January 2021

2021 has started as 2020 ended, in very restricted circumstances. We envisage that 2021 may well be a different year, with many having already changed plans and limited contact. However, the next 'year-end', the tax year end of 05 April 2021, is not cancelled. Indeed, there may well be much to focus on this year, with the Budget planned for 03 March 2021.

As we have in the past in this important section of our website, we have sought the views of our investment consultant, Steve Williams, director of Cormorant Capital Strategies for his forward view. His notes are below:


Domestic UK Economy

The most recent analysis from the Office for National Statistics characterises a decline in output of something like 2.6 percent during November to leave total gross domestic product (GDP) at a level which is 8.5 percent lower than it was in February 2020. It remains to be seen how hard the tiered/local lockdowns have impacted economic activity during December 2020, however my guess is that we will see a calendar year loss in the region of 10.5 percent. That is far higher than anything we've seen in the modern record.

UK employment levels are likely to fall too. The official data reveals that the number of payroll employees has fallen by 819,000 since the onset of the pandemic. The three months to October saw a record number of redundancies. The unemployment rate stood at 4.9 percent over the same three-month period, compared with 4.0 percent at the start of the year. My best guess is that unemployment will rise to 5.2 percent by the time we have the data for the full year.

The immediate outlook is no less bleak. Restrictions on economic activity will last into the spring 2021.

The first quarter (Q1) of this year (2021) will likely bring about a further decline in output, perhaps in the region of 2.3 percent. I'm not sure at all when we will see the peak rate of unemployment but I'm guessing it comes early in the year, perhaps late in Q1.

Beginning in spring, though, I expect the outlook to brighten in line with the longer days and I'm hopeful of rapid gains as we head into the summer months. So much so that I think the British economy might harvest an increase of something like 4.5 percent for the year as a whole.

My optimism is founded on three observations. The first, and most important, of the three is that the capital markets and the banking system are functioning well. That means that healthy businesses (and, to a lesser extent, consumers too) have access to money to fund short-term requirements and to fund expanded operations as and when the time is right. In other words, there is no reason to expect anything other than a vigorous recovery when the current restrictions on economic activity are lifted.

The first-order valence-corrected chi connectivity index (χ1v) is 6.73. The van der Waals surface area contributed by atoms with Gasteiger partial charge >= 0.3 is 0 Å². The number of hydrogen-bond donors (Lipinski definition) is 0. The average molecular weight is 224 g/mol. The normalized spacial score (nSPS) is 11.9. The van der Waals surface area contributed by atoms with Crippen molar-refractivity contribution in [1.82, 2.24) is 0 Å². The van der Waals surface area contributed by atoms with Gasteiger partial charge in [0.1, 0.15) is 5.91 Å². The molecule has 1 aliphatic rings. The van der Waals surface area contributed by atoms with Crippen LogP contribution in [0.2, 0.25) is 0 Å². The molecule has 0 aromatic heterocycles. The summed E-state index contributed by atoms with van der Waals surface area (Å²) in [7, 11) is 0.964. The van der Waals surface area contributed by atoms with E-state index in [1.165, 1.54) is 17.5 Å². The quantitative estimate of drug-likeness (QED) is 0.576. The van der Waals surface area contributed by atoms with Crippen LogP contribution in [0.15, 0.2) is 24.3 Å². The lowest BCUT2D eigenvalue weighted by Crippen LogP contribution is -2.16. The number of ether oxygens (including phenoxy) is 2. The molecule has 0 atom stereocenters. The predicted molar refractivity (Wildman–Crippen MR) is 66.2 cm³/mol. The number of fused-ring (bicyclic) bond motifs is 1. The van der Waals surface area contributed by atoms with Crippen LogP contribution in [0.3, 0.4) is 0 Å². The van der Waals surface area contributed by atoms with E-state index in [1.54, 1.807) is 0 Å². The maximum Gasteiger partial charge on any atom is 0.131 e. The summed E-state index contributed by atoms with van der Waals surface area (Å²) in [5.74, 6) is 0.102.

My second observation captures the various forms of stimulus – both monetary (being the remit of the Bank of England) and fiscal (HM Treasury). Neither aspect has been lacking. I have been a critic of both the Bank of England and the Treasury in the past, but I am impressed with their handling of the crisis.

The third of my observations is perhaps the one that will have the greatest impact on timing. We will escape the pandemic a little earlier or a little later depending on how quickly we can progress the vaccination programme. There is no reason to believe that the vaccines we now have at our disposal will not be effective against this virus – in any of its many variations – and, with the British Army spearheading logistical efforts – I'm more confident that it will be delivered at pace.

UK Interest Rates

During the December 2020 meeting of the Monetary Policy Committee (MPC), policy makers at the Bank of England voted unanimously to maintain Bank Rate at 0.1%. The Committee also voted to maintain the target for asset purchases at £895 billion, comprising £875 billion in government bonds and £20 billion in investment grade corporate bonds.

I don't expect either of those decisions to be revisited when the MPC next meets on 4th February 2021. Indeed, I don't expect those decisions to be revisited at all this year. And, if my calculations are accurate, bond market participants are minded to agree with me. Indeed, prices in the bond market are consistent with Bank Rate remaining at the current level for as long as two years from now. Of course, that time horizon will fluctuate in line with economic conditions and a lot can change between now and then. But there is little doubt that ultra-low interest rates are expected to last.